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The Sweet Taste of Fasting

Have you ever been asked by one of your friends at work, school, or in the neighbourhood, “Don't you guys find this fast difficult? How do you do it? How do you stay without food from morning until night?”. Then they hear that you cannot even drink and they say, "Oh, you cannot even drink anything?" Some people may be familiar with a form of fasting in which you are allowed to eat some things and you are allowed to drink liquids.

The Muslim fast is a medium type fast. It's not like the dry fast where you cannot even wash your mouth. On the other hand, it is not a more liberal fast where you're allowed to eat or drink something. It is total abstinence from food and drinks from morning until evening. How do you do it? Do you find it arduous to fast?

What if you can get to the point where you enjoy the fast? Is that even possible? Yes it is!

Why is it important that we develop this attitude of finding the fast enjoyable? It is important because we spend a whole month every year for the rest of our lives observing this fast. So we want it to be something that's going to be enjoyable for us, not something where you find yourself saying, “Oh no, here comes Ramadan again”. Interestingly, for Muslims who are devout and who continue to fast year after year, it's not “Oh no, here comes Ramadan again” but, instead, “God please bring us Ramadan!” In some Muslim cultures, people even sing songs welcoming Ramadan. For example, in Arabic, "Ramadan Jana," meaning “Ramadan has come to us”, is a beautiful and lively song that celebrates the fact that Ramadan is here. In Urdu, "Ramzan Ka Mahina Bara Barkaton Ka Hai" means roughly that the month of Ramadan is full of blessings. People sing these songs to welcome the month of Ramadan and maintain a joyful spirit among Muslims.

How can you be part of the joyful spirit of Ramadan as well? Let's look at what God and his Prophet Muhammad, peace upon him, told us regarding this, because that will encourage us to develop this quality. In the Quran, God tells us that fasting has been prescribed for us as it was prescribed for those before us (2:183). That reminds us that we are not singled out as Muslims for this fast. People before us were given instructions to fast as well. Among world religions, we see that fasting is quite prominent as a discipline and a way of drawing close to God. We read in the Quran 2:186, “when my servants ask you about me, say I'm close.” The connection between this verse and the verses that preceded and follows it, which are all about fasting, is to show that when we are fasting for the sake of God, we draw close to God. When we're fasting it's only between us and God. Only God knows that we are truly fasting for His sake. People around us may see that we're not eating or drinking, but they don't know if we are observing that even in our private moments.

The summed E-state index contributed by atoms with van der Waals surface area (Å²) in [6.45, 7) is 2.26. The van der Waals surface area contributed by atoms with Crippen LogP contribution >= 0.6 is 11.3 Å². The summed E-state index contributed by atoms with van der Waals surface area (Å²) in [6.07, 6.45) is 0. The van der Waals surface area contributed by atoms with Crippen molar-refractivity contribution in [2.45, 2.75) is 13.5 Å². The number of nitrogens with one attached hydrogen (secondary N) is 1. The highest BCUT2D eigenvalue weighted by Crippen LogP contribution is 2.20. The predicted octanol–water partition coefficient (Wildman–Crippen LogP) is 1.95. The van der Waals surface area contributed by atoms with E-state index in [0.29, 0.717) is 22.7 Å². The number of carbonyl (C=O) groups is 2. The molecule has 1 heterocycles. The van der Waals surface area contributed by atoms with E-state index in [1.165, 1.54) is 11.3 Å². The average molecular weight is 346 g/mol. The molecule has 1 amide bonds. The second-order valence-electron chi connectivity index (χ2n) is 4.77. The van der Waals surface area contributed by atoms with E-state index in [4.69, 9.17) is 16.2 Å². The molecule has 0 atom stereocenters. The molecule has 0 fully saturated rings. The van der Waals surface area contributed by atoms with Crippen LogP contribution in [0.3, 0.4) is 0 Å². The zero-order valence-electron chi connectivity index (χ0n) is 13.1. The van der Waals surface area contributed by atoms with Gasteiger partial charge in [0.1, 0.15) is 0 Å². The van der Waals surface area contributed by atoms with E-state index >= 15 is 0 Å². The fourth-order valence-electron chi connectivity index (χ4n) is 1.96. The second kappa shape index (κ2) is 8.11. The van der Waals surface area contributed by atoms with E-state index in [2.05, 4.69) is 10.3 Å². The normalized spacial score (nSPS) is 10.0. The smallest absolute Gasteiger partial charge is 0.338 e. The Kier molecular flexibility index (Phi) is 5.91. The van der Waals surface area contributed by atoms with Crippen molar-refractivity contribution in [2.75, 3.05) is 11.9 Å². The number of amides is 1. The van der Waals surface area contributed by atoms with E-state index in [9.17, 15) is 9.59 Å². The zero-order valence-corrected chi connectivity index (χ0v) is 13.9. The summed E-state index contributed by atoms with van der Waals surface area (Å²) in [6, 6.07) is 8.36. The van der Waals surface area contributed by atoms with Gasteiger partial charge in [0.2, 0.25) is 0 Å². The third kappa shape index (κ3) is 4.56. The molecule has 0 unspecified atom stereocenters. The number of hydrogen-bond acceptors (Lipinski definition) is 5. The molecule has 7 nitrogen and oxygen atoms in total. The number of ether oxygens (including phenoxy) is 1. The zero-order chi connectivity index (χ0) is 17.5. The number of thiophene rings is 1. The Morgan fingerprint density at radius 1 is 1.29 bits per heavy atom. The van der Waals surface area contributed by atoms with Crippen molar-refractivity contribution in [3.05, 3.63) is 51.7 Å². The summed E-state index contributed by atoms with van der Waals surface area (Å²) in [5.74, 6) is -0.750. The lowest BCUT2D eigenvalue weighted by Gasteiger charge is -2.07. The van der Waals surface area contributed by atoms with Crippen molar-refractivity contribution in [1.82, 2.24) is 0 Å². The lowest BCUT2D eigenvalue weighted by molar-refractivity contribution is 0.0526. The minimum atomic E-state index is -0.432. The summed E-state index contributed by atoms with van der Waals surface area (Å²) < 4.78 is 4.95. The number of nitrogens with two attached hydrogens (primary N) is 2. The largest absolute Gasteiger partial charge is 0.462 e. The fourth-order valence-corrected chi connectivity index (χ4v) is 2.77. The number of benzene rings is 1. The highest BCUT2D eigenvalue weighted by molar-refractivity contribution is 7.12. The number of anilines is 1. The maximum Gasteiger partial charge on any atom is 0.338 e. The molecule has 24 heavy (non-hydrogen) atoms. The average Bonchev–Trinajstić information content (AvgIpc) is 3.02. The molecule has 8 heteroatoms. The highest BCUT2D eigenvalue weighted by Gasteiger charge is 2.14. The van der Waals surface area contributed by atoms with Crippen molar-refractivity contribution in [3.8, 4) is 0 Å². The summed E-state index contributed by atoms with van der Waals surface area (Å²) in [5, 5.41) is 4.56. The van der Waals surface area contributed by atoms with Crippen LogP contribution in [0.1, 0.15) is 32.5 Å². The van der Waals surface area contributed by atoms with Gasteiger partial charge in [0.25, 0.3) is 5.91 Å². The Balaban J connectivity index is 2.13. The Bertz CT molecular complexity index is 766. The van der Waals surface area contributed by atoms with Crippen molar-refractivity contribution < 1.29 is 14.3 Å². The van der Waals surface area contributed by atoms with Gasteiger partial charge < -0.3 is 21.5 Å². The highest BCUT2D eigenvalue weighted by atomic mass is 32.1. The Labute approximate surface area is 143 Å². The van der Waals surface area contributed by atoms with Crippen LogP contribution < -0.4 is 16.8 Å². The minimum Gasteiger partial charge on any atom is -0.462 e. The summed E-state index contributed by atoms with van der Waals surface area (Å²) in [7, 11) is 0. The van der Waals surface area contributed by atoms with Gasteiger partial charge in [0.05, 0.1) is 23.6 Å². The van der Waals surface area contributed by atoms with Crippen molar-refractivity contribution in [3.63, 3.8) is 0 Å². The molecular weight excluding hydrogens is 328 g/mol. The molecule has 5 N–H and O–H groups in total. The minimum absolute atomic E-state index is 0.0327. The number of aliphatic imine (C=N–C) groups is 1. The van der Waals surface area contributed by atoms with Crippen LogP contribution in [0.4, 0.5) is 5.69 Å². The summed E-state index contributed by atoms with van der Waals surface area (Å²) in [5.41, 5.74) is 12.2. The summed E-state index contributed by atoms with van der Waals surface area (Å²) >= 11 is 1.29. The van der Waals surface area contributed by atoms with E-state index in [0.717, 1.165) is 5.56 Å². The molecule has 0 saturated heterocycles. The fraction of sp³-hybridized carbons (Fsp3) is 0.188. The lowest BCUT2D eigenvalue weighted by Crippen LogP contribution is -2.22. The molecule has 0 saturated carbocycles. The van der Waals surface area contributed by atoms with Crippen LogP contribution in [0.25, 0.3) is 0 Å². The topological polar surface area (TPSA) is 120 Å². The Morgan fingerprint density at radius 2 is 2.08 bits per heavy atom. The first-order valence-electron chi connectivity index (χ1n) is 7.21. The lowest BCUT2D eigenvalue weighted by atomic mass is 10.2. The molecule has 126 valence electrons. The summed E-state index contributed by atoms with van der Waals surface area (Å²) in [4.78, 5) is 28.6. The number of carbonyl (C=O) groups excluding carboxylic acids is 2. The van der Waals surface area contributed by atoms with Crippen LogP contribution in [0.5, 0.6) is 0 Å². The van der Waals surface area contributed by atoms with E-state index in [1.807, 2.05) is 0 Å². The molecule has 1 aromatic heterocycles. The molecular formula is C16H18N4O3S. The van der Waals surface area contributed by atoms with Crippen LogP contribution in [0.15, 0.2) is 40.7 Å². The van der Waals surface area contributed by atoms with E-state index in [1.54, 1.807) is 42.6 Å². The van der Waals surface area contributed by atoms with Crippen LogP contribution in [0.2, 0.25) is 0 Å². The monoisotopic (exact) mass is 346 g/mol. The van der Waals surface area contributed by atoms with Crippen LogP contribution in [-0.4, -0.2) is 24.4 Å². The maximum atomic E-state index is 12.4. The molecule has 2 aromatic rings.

When we develop that closeness to God, we can understand the Hadith, a report of Prophet Muhammad, peace be upon him, where he claimed that God said, "The fasting is for me and will give the reward for it." Moreover, the same narrative says that there will be two moments of joy for the fasting person. One is at the time of meeting his Lord, which will eventually happen. The other is at the time of breaking the fast. At the time of breaking the fast, one feels this joy after a whole day of abstinence and one feels this joy of the nourishment entering one's system.

Yet, Muslims year after year not only welcome Ramadan, but fast voluntarily outside of Ramadan. Why do they fast voluntarily? Because they have developed a delight in the taste of fasting. Even some Muslims who are exempt from fasting during Ramadan for various reasons still want to share in that joy of Ramadan and they fast during Ramadan anyway, though they're not required to do so.

How can we develop this love and desire for fasting as well? One tip is to fast outside of the month of Ramadan. When Ramadan is over, don't think that fasting is over. You can do voluntary fasting. While you are in the month of Ramadan as well, occupy yourself with good deeds. If you do good deeds like reading the Quran, memorising some portions of the Quran, learning the Islamic faith, and devoting yourself to good things, you will draw closer to God and enjoy the fast even more. The other side of this is to avoid sins. There is a story in the hadith about two people who were backbiting and were feeling discomfort in their fasting. This is a reflection of a common understanding among Muslims, that when you commit sins, the fast becomes all the more difficult for you. However, when you are involved in good things, you're drawing closer to God, and the whole exercise of fasting becomes more meaningful and easier for you to do.

Happy fasting, Happy Ramadan, and Ramadan Mubarak!

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